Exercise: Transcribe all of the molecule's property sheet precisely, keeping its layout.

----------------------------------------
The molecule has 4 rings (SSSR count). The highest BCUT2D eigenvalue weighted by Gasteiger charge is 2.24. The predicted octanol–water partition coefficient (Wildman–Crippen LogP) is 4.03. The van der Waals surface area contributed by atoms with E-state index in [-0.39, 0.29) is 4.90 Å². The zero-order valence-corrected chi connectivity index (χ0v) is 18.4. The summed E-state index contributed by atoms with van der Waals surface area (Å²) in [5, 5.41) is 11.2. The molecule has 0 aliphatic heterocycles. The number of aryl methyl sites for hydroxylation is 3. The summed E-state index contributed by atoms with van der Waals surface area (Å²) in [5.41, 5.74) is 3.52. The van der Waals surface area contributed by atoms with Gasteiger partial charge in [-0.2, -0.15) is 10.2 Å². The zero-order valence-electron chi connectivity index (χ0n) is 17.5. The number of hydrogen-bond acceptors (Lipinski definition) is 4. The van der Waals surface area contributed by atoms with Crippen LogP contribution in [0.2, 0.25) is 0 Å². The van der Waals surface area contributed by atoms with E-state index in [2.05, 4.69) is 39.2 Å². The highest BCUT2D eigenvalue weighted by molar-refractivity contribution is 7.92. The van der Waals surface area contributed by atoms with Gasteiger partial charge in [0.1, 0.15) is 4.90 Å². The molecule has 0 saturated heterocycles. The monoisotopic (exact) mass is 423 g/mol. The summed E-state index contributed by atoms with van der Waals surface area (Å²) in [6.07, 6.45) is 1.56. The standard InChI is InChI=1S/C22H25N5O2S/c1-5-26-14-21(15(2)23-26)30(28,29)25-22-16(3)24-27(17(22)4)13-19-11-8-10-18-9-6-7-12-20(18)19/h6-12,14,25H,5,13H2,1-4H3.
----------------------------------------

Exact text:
The molecule has 4 rings (SSSR count). The highest BCUT2D eigenvalue weighted by Gasteiger charge is 2.24. The predicted octanol–water partition coefficient (Wildman–Crippen LogP) is 4.03. The van der Waals surface area contributed by atoms with E-state index in [-0.39, 0.29) is 4.90 Å². The zero-order valence-corrected chi connectivity index (χ0v) is 18.4. The summed E-state index contributed by atoms with van der Waals surface area (Å²) in [5, 5.41) is 11.2. The molecule has 0 aliphatic heterocycles. The number of aryl methyl sites for hydroxylation is 3. The summed E-state index contributed by atoms with van der Waals surface area (Å²) in [5.41, 5.74) is 3.52. The van der Waals surface area contributed by atoms with Gasteiger partial charge in [-0.2, -0.15) is 10.2 Å². The zero-order valence-electron chi connectivity index (χ0n) is 17.5. The number of hydrogen-bond acceptors (Lipinski definition) is 4. The van der Waals surface area contributed by atoms with Crippen LogP contribution in [0.2, 0.25) is 0 Å². The van der Waals surface area contributed by atoms with E-state index in [2.05, 4.69) is 39.2 Å². The highest BCUT2D eigenvalue weighted by molar-refractivity contribution is 7.92. The van der Waals surface area contributed by atoms with Gasteiger partial charge in [0.1, 0.15) is 4.90 Å². The molecule has 0 saturated heterocycles. The monoisotopic (exact) mass is 423 g/mol. The summed E-state index contributed by atoms with van der Waals surface area (Å²) in [6.07, 6.45) is 1.56. The standard InChI is InChI=1S/C22H25N5O2S/c1-5-26-14-21(15(2)23-26)30(28,29)25-22-16(3)24-27(17(22)4)13-19-11-8-10-18-9-6-7-12-20(18)19/h6-12,14,25H,5,13H2,1-4H3.